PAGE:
Thursday, April 20, 2017

Back to Where We Started

Some things are never easy—but they are still worth the try.

It occurred to me, while puzzling over how a 1936 photograph album from Cork, Ireland, could make it all the way to California when there was no one in the family living here at the time, that perhaps I could find a different way to answer my question.

After all, though it took almost three months to figure out where the album came from—and who the family was, sending it—some things may not lend themselves best to genealogical solutions. Perhaps there was another way to discover how the album landed in the antique shop where I found it.

I had noticed there were two unobtrusive white stickers affixed to the back of the album. The purpose of one of them, of course, was to notify the potential buyer of the asking price. The other, also bearing numbers, was likely a code of some type—though handwritten, hopefully some sort of tracking or inventory code.

I don't know much about how to run an antique store. Presumably, the owner goes to special locations where such treasures may be bought, obtains items most likely to move quickly off the store's shelves, and adds them to the store's inventory—hopefully for the duration of a brief shelf life.

Since it was my daughter who introduced me to the antique shop in the first place, I ran my idea by her to see if it was reasonable: go back to the store and see if the code could lead me to where the item had been obtained by the shopkeeper.

We made a mid-morning coffee date and started out on our expedition, back to the antique store. Arriving in town at what seemed to be a quiet hour of business, we breezed in the door and found ourselves talking with the woman behind the counter in a matter of minutes. While she was willing to help, right away she brought up the down side: the store was actually a consignment shop, and the code on the back of my album actually told her which contact person was responsible for that object.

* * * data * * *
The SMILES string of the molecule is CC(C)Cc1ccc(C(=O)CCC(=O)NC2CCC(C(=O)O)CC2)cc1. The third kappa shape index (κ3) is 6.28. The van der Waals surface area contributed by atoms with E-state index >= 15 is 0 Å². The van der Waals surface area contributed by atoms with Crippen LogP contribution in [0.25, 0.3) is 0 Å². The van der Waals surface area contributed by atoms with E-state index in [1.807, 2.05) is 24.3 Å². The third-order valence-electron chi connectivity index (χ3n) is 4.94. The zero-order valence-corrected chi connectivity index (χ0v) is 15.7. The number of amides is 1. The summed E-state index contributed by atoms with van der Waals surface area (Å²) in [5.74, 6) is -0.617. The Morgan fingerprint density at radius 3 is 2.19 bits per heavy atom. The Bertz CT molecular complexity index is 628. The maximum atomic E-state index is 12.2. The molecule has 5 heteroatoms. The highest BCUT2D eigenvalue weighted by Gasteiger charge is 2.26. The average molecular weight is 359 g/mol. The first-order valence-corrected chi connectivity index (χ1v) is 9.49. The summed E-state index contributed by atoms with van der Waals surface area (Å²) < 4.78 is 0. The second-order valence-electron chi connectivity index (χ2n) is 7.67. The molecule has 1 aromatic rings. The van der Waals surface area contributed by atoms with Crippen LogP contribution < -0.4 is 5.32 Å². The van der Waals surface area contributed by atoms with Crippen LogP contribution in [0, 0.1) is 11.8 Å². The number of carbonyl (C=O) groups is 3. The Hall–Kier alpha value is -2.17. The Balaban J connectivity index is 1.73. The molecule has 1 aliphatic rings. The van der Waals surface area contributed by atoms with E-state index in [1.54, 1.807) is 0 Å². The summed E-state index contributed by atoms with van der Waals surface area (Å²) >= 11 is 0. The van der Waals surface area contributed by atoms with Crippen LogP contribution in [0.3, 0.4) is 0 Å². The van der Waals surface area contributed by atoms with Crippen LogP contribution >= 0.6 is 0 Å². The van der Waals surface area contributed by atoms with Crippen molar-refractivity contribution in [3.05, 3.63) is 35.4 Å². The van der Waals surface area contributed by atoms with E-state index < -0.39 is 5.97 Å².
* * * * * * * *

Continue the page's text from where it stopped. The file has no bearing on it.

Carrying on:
Only problem: for whatever confidentiality reasons there are among antique dealers, she could not reveal her source for this sale item. But she did offer to forward to that person any message I might want to send.

So there I was, yesterday morning—before my cup of coffee—pulling out a business card and scribbling a note on the back.

How do you explain a story like the one we've just been through in the past three months? It doesn't really fit on the back of a business card—nor on the paper the shopkeeper so kindly offered for the continuation of the tale. I thought about including a link to A Family Tapestry so this antique dealer could read it for herself—but then, I found out she was likely not online, herself.

All I could do was write my plea for assistance, and walk out, hoping for the best. And really, considering I probably bought the album at least two years ago, how could I expect anything at all?

Well, at least I could expect my cup of coffee. With a shorter visit than expected at that lovely little antique store, now we'd have even more time to enjoy it.


  1. Your contact with the granddaughter has worked out well. Let's hope you have equal success with the consigner. I hope it turns out to be family and not just someone who bought it at a yard sale X number of years ago.

    1. Well, even if it does turn out to be a yard sale specialist, let's hope it's someone who keeps good records. All I need is the next clue...

  2. I would of done the same thing. Genealogy is much more than just names of people -

    1. Agreed, Debby. And this little album is giving me far more familial context than I ever dreamed possible!

  3. :0 I hope you hear something soon:) Did you buy any more photos when you were there? :)

    1. So far, haven't heard anything. I'll have to make a return visit when I get back to town. Then we can budget some time for more photo shopping.

      Meanwhile, there are these great antique shops in New England...


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